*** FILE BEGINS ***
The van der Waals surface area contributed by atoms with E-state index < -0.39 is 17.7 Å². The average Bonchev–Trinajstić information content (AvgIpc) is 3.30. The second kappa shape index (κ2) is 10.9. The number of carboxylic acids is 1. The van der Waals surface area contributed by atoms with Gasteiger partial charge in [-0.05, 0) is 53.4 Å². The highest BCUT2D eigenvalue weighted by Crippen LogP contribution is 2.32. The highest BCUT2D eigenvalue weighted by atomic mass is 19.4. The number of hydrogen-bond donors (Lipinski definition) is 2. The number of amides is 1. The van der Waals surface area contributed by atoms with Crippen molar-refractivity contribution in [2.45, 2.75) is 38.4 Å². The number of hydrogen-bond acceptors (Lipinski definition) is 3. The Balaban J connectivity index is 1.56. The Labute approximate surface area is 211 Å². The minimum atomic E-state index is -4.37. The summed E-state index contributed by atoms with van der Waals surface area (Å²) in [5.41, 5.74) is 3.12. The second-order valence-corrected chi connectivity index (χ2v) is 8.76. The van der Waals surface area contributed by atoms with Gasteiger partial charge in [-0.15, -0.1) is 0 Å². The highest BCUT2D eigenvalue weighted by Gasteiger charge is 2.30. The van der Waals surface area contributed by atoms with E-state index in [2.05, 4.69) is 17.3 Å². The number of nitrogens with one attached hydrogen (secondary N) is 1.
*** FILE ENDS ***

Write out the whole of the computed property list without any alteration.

The van der Waals surface area contributed by atoms with E-state index < -0.39 is 17.7 Å². The average Bonchev–Trinajstić information content (AvgIpc) is 3.30. The second kappa shape index (κ2) is 10.9. The number of carboxylic acids is 1. The van der Waals surface area contributed by atoms with Gasteiger partial charge in [-0.05, 0) is 53.4 Å². The highest BCUT2D eigenvalue weighted by Crippen LogP contribution is 2.32. The highest BCUT2D eigenvalue weighted by atomic mass is 19.4. The number of hydrogen-bond donors (Lipinski definition) is 2. The number of amides is 1. The van der Waals surface area contributed by atoms with Crippen molar-refractivity contribution in [2.45, 2.75) is 38.4 Å². The number of hydrogen-bond acceptors (Lipinski definition) is 3. The Balaban J connectivity index is 1.56. The Labute approximate surface area is 211 Å². The minimum atomic E-state index is -4.37. The summed E-state index contributed by atoms with van der Waals surface area (Å²) in [5.41, 5.74) is 3.12. The second-order valence-corrected chi connectivity index (χ2v) is 8.76. The van der Waals surface area contributed by atoms with Gasteiger partial charge in [-0.15, -0.1) is 0 Å². The highest BCUT2D eigenvalue weighted by Gasteiger charge is 2.30. The van der Waals surface area contributed by atoms with E-state index in [2.05, 4.69) is 17.3 Å². The number of nitrogens with one attached hydrogen (secondary N) is 1.